The Unfaithful Wife

The Unfaithful Wife[1] (French: La Femme infidèle) is a 1969 French crime thriller film directed by Claude Chabrol. The film had a total of 682,295 admissions in France.[2]

The Unfaithful Wife
Film poster
Directed byClaude Chabrol
Produced byAndré Génovès
Written byClaude Chabrol
StarringStéphane Audran
Michel Bouquet
Maurice Ronet
Music byPierre Jansen
Dominique Zardi
CinematographyJean Rabier
Edited byJacques Gaillard
Distributed byCompagnie Française de Distribution Cinématographique
Release date
  • 22 January 1969 (1969-01-22)
Running time
98 minutes


Insurer Charles Desvallées lives in a beautiful house in the countryside near Paris with his wife Hélène and their young son. He works in the city in a leisurely job, often drinking and smoking. His wife often goes to Paris for shopping, beauty treatments and cinema sessions.

By accident he discovers she was not at the hairdresser when she was meant to be. He gradually grows more suspicious about the way she employs her time and asks a private investigator to follow her. The embarrassed detective duly reports that his wife sees a writer called Victor Pégala, at his home in Neuilly-sur-Seine, several times a week. Hélène appears in bed with Pégala, exchanging titbits about their respective lives. The writer is divorced with two children.

On a day his wife is busy hosting a birthday party for their son, Desvallées pays Pégala a visit. At first he tells the confused writer jovially that he and his wife have an open marriage and sits and talks pleasantly with him. He asks for a tour of the small flat. On seeing the bed his demeanour changes, as he pictures his wife there. He spots a giant cigarette lighter at the bedside. This had been a 3rd anniversary present to his wife from him. He starts to feel unwell and suddenly grabs a stone bust and kills Pégala with a violent blow to the head.

Desvallée calms down and meticulously cleans up and removes all fingerprints. He then brings his car round near the back gate, bundles up the body, and drags it in broad daylight but in a quiet neighbourhood to the car, where he stuffs it in the boot.

En route he is rear-ended by a van after braking distractedly. Desvallée nearly panics and hurries the formalities with the other driver as a crowd assembles and a policeman remarks that his boot is now jammed. He dumps the body into a murky pond where it takes an agonisingly long time to sink.

A day or two later, Hélène is grumpy and unwell. Two detectives turn up in the daytime to interrogate her about Victor Pégala, who has been reported missing by his ex-wife. They have found her name and details in the missing man's address book. She is flustered and avoids giving direct answers as to how she knew Victor. In the evening, she mentions the disappearance to her husband, claiming Pégala was only a vague acquaintance. The detectives return and interrogate both Hélène and Charles, who denies having even heard of the man before.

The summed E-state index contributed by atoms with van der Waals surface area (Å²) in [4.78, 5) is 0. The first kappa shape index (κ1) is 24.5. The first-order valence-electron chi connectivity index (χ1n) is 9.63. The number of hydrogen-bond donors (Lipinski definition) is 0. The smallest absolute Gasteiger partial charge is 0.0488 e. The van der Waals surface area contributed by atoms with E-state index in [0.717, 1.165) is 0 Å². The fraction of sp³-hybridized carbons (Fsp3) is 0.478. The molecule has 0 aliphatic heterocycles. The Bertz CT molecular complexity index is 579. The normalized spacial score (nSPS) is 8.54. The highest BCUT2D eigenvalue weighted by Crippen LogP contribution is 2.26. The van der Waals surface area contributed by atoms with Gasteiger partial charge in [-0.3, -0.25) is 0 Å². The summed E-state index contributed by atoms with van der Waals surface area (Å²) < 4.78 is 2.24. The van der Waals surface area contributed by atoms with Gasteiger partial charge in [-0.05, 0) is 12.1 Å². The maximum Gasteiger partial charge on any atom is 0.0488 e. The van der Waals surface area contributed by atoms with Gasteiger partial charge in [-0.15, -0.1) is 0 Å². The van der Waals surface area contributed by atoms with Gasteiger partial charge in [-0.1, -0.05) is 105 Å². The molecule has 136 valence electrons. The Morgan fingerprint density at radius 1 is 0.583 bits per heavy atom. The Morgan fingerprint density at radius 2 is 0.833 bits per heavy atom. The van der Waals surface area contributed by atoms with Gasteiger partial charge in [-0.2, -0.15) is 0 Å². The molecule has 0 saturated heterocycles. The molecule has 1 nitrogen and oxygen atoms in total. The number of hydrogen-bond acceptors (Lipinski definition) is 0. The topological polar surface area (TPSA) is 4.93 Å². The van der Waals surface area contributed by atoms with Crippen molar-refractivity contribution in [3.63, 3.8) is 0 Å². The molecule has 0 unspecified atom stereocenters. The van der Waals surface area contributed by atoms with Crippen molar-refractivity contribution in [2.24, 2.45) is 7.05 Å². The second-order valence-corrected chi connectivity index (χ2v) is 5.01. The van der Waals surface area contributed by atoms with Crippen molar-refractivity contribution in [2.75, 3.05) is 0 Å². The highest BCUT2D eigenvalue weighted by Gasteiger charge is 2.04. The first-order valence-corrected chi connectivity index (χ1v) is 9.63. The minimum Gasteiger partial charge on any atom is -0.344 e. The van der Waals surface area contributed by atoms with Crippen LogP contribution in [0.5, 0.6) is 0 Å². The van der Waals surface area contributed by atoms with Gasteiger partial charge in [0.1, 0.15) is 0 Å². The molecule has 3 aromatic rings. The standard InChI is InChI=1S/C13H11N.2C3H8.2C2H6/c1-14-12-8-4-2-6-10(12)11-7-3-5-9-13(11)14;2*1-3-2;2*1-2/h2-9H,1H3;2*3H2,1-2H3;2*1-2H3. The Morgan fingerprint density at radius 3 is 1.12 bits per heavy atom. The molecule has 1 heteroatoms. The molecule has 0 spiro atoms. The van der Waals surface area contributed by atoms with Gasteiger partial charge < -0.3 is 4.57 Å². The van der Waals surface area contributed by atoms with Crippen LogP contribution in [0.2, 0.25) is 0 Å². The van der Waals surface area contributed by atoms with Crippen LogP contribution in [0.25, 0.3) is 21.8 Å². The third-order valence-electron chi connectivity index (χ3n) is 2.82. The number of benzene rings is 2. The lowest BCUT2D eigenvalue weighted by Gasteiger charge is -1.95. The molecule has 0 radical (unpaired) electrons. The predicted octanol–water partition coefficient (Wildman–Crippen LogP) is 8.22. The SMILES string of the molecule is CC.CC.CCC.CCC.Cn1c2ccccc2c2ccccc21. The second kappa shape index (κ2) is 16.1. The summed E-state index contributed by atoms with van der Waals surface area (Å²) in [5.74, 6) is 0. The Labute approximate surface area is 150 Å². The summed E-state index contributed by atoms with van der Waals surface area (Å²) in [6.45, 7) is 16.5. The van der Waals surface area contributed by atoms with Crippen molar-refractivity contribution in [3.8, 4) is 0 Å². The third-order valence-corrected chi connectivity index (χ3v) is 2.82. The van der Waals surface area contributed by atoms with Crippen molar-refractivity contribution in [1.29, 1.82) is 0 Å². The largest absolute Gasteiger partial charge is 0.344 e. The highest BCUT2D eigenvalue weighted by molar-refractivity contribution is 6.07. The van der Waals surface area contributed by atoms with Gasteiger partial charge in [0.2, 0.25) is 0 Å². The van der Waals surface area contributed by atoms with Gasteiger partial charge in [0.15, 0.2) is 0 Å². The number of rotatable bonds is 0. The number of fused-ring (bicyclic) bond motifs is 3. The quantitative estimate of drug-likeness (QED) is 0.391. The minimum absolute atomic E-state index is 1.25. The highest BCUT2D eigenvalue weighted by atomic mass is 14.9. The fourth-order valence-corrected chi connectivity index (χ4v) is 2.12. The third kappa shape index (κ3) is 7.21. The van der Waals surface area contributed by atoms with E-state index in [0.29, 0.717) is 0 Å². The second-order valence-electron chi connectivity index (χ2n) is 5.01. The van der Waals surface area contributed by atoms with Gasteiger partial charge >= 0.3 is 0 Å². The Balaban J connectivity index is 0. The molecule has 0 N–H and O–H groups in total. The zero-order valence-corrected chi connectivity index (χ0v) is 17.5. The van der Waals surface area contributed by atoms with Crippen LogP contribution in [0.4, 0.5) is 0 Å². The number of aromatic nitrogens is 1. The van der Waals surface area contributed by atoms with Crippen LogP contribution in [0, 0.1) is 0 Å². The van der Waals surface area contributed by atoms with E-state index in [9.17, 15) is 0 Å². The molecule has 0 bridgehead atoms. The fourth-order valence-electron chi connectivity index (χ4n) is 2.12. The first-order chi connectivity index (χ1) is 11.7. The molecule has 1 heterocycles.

Hélène finds a photograph of Victor in her husband's jacket pocket with his name and address on the back. She looks as if she is going to confront him but she goes outside and burns it. Her emotions are difficult to read.

In the final scene the family is in their garden when the two policemen walk up the drive. Charles tells Hélène that he "loves her madly" and goes to speak to the police. The camera then moves back to the wife and child, slowly panning until they disappear hidden by soft focus foliage as Charles is presumably taken away from them.



The film was commercially unsuccessful in France (only 682,295 admissions) but was praised by critics. The New York Times said that "in concept and execution, it is a film so calmly and thoughtfully perverse that it can have been born only in the unique cinematic imagination of Claude Chabrol."[3] Time Out called it "one of Chabrol's mid-period masterpieces, a brilliantly ambivalent scrutiny of bourgeois marriage and murder."[4] Derek Malcolm wrote in The Guardian that "Chabrol displays an irrestistible logic and an ironic humour", and "what could have been just another thriller becomes... also a passionate love story, with its share of intense irony and a pervading sense of the quirkiness of fate."[5] TV Guide called it "arguably the best of Chabrol's superb, Hitchcockian studies of guilt, love, and murder among the French elite", and said that "Michel Bouquet and Stéphane Audran... give perhaps the finest performances of their careers."[6]


It was remade in Filipino in 1995 as Sa ngalan ng pag-ibig & in American English in 2002 as Unfaithful, directed by Adrian Lyne. In 2004 it was remade twice in Hindi. One was Hawas & the other one was Murder. It was also remade in Kannada, which is another Indian language as Ganda Hendathi.


  1. "The Unfaithful Wife." Retrieved on 7 January 2009.
  2. JP (1969-01-22). "La Femme infidèle (1968)". JPBox-Office. Retrieved 2011-08-24.
  3. Greenspun, Roger (1969-11-10). "Screen: Unfaithful Wife". The New York Times. Retrieved 2019-09-09.
  4. "The Unfaithful Wife (1968) | Film review". Time Out London. Retrieved 2019-09-09.
  5. Malcolm, Derek (1999-04-28). "Claude Chabrol: La Femme Infidele". Retrieved 2019-09-09.
  6. Scheinfeld, Michael. "La Femme Infidele | TV Guide". Retrieved 2019-09-22.
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